Jessica Dunkley is a PGY-4 in dermatology at UBC. She completed her family medicine residency at the University of Alberta
Every year, Match Day for CaRMS brings back heart wrenching memories for me. It is a terrifying day for medical students who do not match to residency. For many years medical students have placed all of their eggs in one basket – to get that one spot in residency. Their entire lives of dreaming to become a doctor depend on that day. I matched to a competitive specialty only to be told that my disability – hearing loss – would not be supported in residency because it was different from medical school.
The transition from medical school to residency is all or none. There is no alternative unless you have a goal of becoming a non-practicing MD. Finishing medical school without residency means you are jobless, burdened with a huge debt, and left wondering if you’re adequate. While almost everyone celebrates Match Day, the unmatched are left feeling like discards. All of a sudden 4 years of undergraduate studies, 4 years of medical school and countless volunteer hours comes crashing down. People whisper about those students who didn’t match, speculating about what they must have done wrong. That piece of diploma paper which will have your name imprinted is just another cocktail napkin; it’s meaningless without residency.
Left floundering, when I matched but was immediately disappointed, I pleaded CaRMS to let me re-enter the matching process. I was denied entry into the following year’s first round because of a technicality: I had already matched the year prior.
All of a sudden I went from being matched to my top choice to unmatched in the 2nd round for the leftover positions that were available in my 2nd year of trying. Institutions ignored my calls for help, the same help that got me through medical school successfully. All of a sudden, I was one of those unmatched graduates, just because of a disability, which had been accommodated during my medical training.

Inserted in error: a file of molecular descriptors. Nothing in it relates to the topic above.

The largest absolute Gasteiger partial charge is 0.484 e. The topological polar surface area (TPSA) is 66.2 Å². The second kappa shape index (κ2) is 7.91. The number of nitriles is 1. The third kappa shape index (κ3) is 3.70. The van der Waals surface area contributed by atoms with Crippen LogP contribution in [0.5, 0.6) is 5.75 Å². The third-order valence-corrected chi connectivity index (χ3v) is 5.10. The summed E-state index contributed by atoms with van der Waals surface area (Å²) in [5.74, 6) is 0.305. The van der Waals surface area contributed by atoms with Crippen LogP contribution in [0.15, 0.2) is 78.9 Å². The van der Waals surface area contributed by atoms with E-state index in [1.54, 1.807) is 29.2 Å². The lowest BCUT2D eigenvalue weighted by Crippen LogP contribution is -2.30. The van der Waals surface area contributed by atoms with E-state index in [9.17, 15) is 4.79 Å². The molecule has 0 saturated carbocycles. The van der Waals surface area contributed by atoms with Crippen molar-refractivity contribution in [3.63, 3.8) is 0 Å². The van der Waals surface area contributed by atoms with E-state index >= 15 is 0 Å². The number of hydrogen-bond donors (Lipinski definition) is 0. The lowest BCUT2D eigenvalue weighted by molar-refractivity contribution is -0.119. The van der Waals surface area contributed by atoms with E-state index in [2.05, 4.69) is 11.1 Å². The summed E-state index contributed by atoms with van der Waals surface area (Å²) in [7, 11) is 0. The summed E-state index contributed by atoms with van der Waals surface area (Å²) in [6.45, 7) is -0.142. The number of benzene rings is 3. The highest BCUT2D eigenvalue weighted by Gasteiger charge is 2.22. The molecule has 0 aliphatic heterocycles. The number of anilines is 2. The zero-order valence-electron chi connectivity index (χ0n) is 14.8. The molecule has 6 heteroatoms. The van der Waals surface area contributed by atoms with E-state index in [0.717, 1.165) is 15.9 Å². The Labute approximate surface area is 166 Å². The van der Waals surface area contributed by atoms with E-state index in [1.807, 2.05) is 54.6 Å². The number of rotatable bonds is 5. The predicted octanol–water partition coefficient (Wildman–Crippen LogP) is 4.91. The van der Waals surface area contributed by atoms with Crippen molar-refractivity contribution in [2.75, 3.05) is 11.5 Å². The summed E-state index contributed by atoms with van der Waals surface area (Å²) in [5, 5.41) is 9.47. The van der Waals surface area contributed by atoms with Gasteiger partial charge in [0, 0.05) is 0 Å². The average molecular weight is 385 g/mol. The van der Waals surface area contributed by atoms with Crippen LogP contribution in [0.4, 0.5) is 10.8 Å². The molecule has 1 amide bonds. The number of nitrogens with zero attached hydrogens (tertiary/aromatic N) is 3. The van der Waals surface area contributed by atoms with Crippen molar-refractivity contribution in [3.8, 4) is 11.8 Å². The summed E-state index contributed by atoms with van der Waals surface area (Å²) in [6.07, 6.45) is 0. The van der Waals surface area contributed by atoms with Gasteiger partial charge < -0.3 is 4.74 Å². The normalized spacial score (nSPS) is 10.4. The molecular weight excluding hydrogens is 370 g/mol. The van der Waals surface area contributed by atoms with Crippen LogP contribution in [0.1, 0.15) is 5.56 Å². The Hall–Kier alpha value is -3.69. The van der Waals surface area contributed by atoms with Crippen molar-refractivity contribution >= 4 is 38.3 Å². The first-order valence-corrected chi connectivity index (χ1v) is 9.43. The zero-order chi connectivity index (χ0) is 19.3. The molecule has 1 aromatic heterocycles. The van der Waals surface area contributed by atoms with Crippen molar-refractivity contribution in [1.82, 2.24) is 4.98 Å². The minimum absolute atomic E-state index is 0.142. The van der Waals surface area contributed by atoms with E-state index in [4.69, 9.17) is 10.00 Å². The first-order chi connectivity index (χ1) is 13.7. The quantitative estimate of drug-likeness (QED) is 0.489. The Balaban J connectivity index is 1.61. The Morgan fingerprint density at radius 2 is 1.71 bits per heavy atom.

There was no support system in place for me to help me stay on track to try to get into residency. I was discarded into the recycling bin. All of what was invested in me was shamefully wasted: taxpayers’ dollars down the drain. I had never felt so alone and so wrong.
Nonetheless I pushed forward, entering a graduate program at the very same institution that denied me the chance to enter my residency. Because that’s what some unmatched people do – they pursue graduate studies to prove that they are dedicated to becoming a resident doctor.
Another appeal to CaRMS led to a successful entry in the 1st round for the 3rd year in a row.
The night before Match Day, though, I had a restless night’s sleep. That morning I was frantically hitting the ‘refresh’ button on the CaRMS website for what felt like hours. A great sigh of relief came across me when I saw the computer screen say Congratulations…I successfully completed my residency and am well into my 2nd residency.
How did it happen third time around? (you may ask)
I combed through all the universities to find University of Alberta had a stellar office for medical students and residents who require accommodations. There I met a lovely dean who believed in creativity and innovation. It was then that I pursued a Public Health and Preventive Medicine residency and I completed my family medicine residency there.
The system is unfair for unmatched students. Medical school and residency are part of a continuum. Students should not be left hanging at the half-way mark, especially when they’ve already devoted half of their lives to medicine. We need a better solution.